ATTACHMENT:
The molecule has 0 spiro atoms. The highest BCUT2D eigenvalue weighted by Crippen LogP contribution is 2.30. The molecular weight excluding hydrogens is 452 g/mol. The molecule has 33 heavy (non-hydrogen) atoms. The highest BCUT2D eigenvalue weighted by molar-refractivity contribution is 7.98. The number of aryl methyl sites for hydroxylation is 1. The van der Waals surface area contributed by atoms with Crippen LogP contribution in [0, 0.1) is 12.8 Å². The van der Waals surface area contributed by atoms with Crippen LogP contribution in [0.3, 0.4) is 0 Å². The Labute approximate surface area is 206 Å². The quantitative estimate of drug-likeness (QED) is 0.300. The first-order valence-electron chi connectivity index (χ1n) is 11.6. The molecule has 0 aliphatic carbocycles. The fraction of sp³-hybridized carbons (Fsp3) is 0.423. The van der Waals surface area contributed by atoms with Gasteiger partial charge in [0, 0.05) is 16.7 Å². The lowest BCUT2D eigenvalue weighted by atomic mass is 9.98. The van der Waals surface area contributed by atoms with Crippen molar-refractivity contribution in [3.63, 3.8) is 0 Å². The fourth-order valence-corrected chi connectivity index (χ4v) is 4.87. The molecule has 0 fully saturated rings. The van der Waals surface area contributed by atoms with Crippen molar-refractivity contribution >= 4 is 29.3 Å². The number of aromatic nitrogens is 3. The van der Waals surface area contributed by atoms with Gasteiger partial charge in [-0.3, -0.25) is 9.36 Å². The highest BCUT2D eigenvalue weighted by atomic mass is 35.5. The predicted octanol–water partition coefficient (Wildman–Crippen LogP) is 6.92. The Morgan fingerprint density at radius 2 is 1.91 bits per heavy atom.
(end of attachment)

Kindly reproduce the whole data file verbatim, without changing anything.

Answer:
The molecule has 0 spiro atoms. The highest BCUT2D eigenvalue weighted by Crippen LogP contribution is 2.30. The molecular weight excluding hydrogens is 452 g/mol. The molecule has 33 heavy (non-hydrogen) atoms. The highest BCUT2D eigenvalue weighted by molar-refractivity contribution is 7.98. The number of aryl methyl sites for hydroxylation is 1. The van der Waals surface area contributed by atoms with Crippen LogP contribution in [0, 0.1) is 12.8 Å². The van der Waals surface area contributed by atoms with Crippen LogP contribution in [0.3, 0.4) is 0 Å². The Labute approximate surface area is 206 Å². The quantitative estimate of drug-likeness (QED) is 0.300. The first-order valence-electron chi connectivity index (χ1n) is 11.6. The molecule has 0 aliphatic carbocycles. The fraction of sp³-hybridized carbons (Fsp3) is 0.423. The van der Waals surface area contributed by atoms with Gasteiger partial charge in [0, 0.05) is 16.7 Å². The lowest BCUT2D eigenvalue weighted by atomic mass is 9.98. The van der Waals surface area contributed by atoms with Crippen molar-refractivity contribution in [3.63, 3.8) is 0 Å². The fourth-order valence-corrected chi connectivity index (χ4v) is 4.87. The molecule has 0 fully saturated rings. The van der Waals surface area contributed by atoms with Crippen molar-refractivity contribution >= 4 is 29.3 Å². The number of aromatic nitrogens is 3. The van der Waals surface area contributed by atoms with Gasteiger partial charge in [-0.3, -0.25) is 9.36 Å². The highest BCUT2D eigenvalue weighted by atomic mass is 35.5. The predicted octanol–water partition coefficient (Wildman–Crippen LogP) is 6.92. The Morgan fingerprint density at radius 2 is 1.91 bits per heavy atom.